From financial crash to debt crisis

Carmen M Reinhart interviewed by Romesh Vaitilingam, 9 Apr 2010

Carmen Reinhart of the University of Maryland talks to Romesh Vaitilingam about the sequencing of the cycle of debt build-ups – from private debt surges to banking crises to sovereign debt crises – and the four ‘deadly D’s’ that once again threaten many governments as a consequence of the current crisis – deficits, debt, downgrade and default. The interview was recorded at the Royal Economic Society’s annual conference at the University of Surrey in March 2010.

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Topics: Financial markets, Global crisis, Macroeconomic policy
Tags: banking crises, debt, sovereign debt

It takes more than two to tango: Cry, but not for Argentina, nor for the holdouts

Jeffrey Frankel, 22 July 2014

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US federal courts have ruled that Argentina is prohibited from making payments to fulfil 2005 and 2010 agreements with its creditors to restructure its debt, so long as it is not also paying the few creditors that have all along been holdouts from those agreements.

Topics: Development, Global governance
Tags: Argentina, sovereign debt, US

Banks, government bonds, and default: What do the data say?

Nicola Gennaioli, Alberto Martin, Stefano Rossi, 19 July 2014

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Recent events in Europe have illustrated how government defaults can jeopardise domestic bank stability. Growing concerns of public insolvency since 2010 caused great stress in the European banking sector, which was loaded with Euro-area debt (Andritzky 2012).

Topics: Financial markets
Tags: bank lending, banking, banks, bonds, credit, financial crises, risk-weighting, sovereign debt, sovereign default

Saving the euro: self-fulfilling crisis and the ‘Draghi put’

Marcus Miller, Lei Zhang, 26 June 2014

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In surveying eight centuries of financial folly, Reinhart and Rogoff (2009) observed that:

Topics: International finance, Monetary policy
Tags: ECB, European sovereign debt crisis, eurozone, financial crises, Outright Monetary Transactions, self-fulfilling crises, sovereign debt, sovereign debt crisis

Privatisation and debt: Lessons from Greece’s fiasco

Paolo Manasse, 31 January 2014

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In the midst of the European debt crisis, it is tempting to think that high-debt countries could alleviate the recessionary impact of the budget-consolidation process by selling (poorly managed) assets and stakes in their state-owned enterprises (SOEs), and by using the proceeds to buy back their debts (Hope 2011).

Topics: Financial markets, International finance
Tags: debt, European sovereign debt crisis, Greece, privatisation, sovereign debt

Why hasn’t Japan’s massive government debt wreaked havoc (yet)?

Charles Yuji Horioka, Takaaki Nomoto, Akiko Terada-Hagiwara, 21 January 2014

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The potential sovereign debt crisis in Japan looks even grimmer than those in the Eurozone economies if one looks only at the gross general government debt-to-GDP ratio.

Topics: Financial markets, International finance
Tags: fiscal sustainability, sovereign debt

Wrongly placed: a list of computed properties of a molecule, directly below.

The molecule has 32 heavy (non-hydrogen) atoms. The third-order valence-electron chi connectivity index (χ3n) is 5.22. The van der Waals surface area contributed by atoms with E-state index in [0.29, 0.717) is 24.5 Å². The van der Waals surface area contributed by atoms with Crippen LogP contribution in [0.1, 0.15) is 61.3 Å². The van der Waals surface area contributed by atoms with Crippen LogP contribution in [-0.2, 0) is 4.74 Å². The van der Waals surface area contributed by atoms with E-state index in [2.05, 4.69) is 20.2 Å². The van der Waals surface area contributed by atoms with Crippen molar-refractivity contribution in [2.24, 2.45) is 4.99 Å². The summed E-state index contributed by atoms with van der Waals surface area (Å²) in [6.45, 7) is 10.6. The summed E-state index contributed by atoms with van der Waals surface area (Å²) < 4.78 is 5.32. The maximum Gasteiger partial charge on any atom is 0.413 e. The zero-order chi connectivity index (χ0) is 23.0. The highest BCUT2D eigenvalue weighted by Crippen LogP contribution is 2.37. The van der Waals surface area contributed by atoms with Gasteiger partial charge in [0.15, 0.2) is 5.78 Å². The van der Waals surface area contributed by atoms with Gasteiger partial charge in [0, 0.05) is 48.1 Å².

Why fiscal sustainability matters

Willem Buiter, 10 January 2014

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Does fiscal sustainability matter only when there is a fiscal house on fire, as was the case with the Greek sovereign insolvency in 2011–12? Far from it.

Topics: Financial markets, Global crisis, International finance, Macroeconomic policy
Tags: balance-sheet recession, banking, banking union, banks, capital flows, credit booms, Currency wars, emerging markets, eurozone, Eurozone crisis, financial crisis, fiscal policy, fiscal sustainability, global financial crisis, sovereign debt, sovereign debt restructuring

The ghost of Deauville

Ashoka Mody, 7 January 2014

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The aversion to debt restructuring in the Eurozone has been remarkable, even though public debt ratios in several countries are well above the IMF-identified critical debt overhang threshold of 100% of GDP (IMF 2012). By early 2010, some recognised the urgency of restructuring Greek public debt (Calomiris 2010).

Topics: Financial markets, International finance
Tags: Deauville, eurozone, Eurozone crisis, financial contagion, sovereign debt, sovereign debt restructuring

Joint liability in international lending: A proposal for amending the Treaty of Lisbon

Kaushik Basu, Joseph Stiglitz, 2 January 2014

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The sovereign debt crisis exposed weaknesses in the Eurozone’s financial architecture that may not have been fully anticipated when the founding treaties of the Eurozone were drafted. Key among these weak spots are the provisions of the Treaty of Lisbon which regulate intergovernmental debt obligations and preclude direct financing of sovereigns by the ECB.

Topics: EU institutions, International finance
Tags: eurozone, Eurozone crisis, Lisbon Treaty, Maastricht Treaty, moral hazard, no-bailout clause, sovereign debt

Sovereign default and state-contingent debt

Martin Brooke, Rhys Mendes, Alex Pienkowski, Eric Santor, 12 December 2013

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For the better part of the past six decades sovereign default has been widely viewed as an emerging-market economy (EME) phenomenon. Recent events, however, have changed this perception. In April 2012 the Greek government restructured €200bn of its sovereign debt, imposing net present value (NPV) losses of 59-65% on its creditors (Zettelmeyer et al., 2013).

Topics: Financial markets
Tags: GDP-linked bonds, sovereign cocos, sovereign debt, state-contingent debt

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